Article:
The following day I was at the festival again to see four more plays. Yes, four. By the end of the evening my back was a little tired, but I’m glad I saw everything. The festival has a great range or work and style. And kudos to Halcyon for producing another great festival featuring women playwrights. Thank. You.

    While in Chicago I finished (I think) the third draft of Wolf at the Door. Which means I may have time to work on Alcira before the next AlterLab retreat.

    Yeah, I Said Feminist
    The Yeah, I Said Feminist Theatre Salon turned one. I went to the saloniversary this past Sunday, even got up early and made homemade scones. It was so nice to take a moment to reflect on all the good that’s come out of the salon in the past year–the new relationships, collaborations, resources, advocacy and personal change. I am so looking forward to seeing what we accomplish in this next year.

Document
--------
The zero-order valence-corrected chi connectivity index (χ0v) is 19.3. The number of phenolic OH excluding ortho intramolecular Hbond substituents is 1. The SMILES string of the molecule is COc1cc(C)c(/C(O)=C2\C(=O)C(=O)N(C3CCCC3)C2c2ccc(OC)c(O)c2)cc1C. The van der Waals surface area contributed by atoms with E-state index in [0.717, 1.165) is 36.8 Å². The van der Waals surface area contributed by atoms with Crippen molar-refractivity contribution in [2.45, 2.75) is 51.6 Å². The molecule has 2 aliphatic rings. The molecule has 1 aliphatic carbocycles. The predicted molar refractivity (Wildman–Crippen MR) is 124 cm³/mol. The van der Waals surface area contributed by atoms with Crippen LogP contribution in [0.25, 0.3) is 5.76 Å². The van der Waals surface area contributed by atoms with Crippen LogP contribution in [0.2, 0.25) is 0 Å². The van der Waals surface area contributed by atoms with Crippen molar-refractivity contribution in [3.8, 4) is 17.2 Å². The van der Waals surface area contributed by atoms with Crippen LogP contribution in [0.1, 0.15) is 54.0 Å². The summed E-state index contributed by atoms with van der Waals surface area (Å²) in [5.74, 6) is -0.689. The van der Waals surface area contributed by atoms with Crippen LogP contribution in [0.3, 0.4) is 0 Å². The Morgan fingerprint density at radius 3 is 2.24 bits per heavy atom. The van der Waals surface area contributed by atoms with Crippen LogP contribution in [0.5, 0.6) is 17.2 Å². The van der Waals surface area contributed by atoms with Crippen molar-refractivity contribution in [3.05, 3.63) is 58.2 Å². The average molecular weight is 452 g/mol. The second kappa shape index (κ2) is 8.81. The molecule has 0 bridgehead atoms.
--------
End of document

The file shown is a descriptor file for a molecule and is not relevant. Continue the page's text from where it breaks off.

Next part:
Submissions Away!
    I’ve gotten quite a few submissions out the door in the past week or so. And there are many more deadlines fast approaching. But thankfully, the workplan is keeping me on track and as soon as a certain announcement becomes more public, I’ll be emailing The River Bride to scores of theatres.

    That’s All Folks…For Now
    Well, that’s kind of what I’ve been up to since the beginning of the month. Oh, did I mention I think there’s a mouse in my house. Yeah, I’m trying to deal with the removal in a humane and non-traumatic (for both me and the mouse) manner. We’ll see how that goes. So far he’s not going for the bait.

    And I’ve been busy this week. But that’ll will have to wait until another post.

    More soon,

    p.s. And now, just because